Edwin Liu Rose Hills
Clarifying the Mechanisms of Ergothioneine Depletion in Sickle Cell Disease (SCD)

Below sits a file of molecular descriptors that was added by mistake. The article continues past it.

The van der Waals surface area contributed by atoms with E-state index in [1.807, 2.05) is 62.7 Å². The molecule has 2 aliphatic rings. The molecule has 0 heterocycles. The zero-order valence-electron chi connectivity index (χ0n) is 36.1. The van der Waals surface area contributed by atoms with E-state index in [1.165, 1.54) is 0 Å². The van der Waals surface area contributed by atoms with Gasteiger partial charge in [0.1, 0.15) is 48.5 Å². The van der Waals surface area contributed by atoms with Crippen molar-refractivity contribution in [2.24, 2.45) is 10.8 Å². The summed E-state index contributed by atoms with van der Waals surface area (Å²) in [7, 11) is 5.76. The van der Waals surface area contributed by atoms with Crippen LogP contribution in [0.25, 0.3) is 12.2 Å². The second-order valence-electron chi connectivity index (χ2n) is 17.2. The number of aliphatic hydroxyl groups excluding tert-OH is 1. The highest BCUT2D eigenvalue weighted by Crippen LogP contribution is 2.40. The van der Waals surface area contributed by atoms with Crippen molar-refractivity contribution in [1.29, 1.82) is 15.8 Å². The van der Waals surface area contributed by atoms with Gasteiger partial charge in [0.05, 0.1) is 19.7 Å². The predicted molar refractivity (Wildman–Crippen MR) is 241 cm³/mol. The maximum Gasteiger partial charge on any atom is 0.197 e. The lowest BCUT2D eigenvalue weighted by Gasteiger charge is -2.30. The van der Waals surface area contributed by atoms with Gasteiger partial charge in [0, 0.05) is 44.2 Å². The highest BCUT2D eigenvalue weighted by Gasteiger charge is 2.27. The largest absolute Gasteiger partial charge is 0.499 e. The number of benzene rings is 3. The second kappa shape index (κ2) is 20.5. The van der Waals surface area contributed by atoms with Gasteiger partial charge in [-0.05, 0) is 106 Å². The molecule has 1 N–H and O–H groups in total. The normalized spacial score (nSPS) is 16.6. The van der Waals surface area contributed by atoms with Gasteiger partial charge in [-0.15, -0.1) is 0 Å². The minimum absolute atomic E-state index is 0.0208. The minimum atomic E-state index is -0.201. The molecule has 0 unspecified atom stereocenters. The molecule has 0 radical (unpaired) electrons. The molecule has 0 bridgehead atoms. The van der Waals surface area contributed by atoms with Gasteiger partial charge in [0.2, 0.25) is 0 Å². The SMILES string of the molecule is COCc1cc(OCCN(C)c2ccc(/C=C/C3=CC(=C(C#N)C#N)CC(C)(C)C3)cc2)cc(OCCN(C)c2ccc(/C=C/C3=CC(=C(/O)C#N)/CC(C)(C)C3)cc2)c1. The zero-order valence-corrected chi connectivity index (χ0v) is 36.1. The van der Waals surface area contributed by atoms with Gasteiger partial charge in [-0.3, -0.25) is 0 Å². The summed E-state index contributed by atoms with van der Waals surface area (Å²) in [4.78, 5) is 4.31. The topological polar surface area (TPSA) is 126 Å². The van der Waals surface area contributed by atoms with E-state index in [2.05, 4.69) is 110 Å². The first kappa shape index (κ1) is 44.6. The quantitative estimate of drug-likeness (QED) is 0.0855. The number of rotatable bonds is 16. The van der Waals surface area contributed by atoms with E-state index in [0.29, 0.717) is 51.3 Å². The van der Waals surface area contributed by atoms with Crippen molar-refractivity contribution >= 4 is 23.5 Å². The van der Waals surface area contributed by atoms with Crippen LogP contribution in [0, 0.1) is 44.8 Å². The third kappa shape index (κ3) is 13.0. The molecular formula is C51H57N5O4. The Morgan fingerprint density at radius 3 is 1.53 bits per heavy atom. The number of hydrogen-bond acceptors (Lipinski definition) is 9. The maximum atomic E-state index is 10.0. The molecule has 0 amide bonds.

Sickle Cell Disease is a disorder in which a point mutation in the -globin gene causes a structurally unstable form of hemoglobin (HbS). This instability generates higher levels of superoxide and hydrogen peroxide that cause rapid oxidation of erythrocyte (Red Blood Cell) membranes, and subsequently promotes polymerization of HbS, forming the sickling in Sickle Cell Disease. The pro-oxidant effects of the HbS mutation lead to rapid hemolysis, blockage of microvasculature, and release of reactive agents that further cause peripheral tissue damage. HbS is more redox active and more prone to act as a heme peroxidase relative to regular hemoglobin, and our lab has hypothesized that Ergothioneine, an antioxidant, is preferentially depleted by hemoglobin peroxidase activity. To test this hypothesis, I will modulate cellular hemoglobin peroxidase activity and determine its effect on the oxidation on the major intracellular antioxidants ascorbate (Vitamin C), glutathione, and ergothioneine.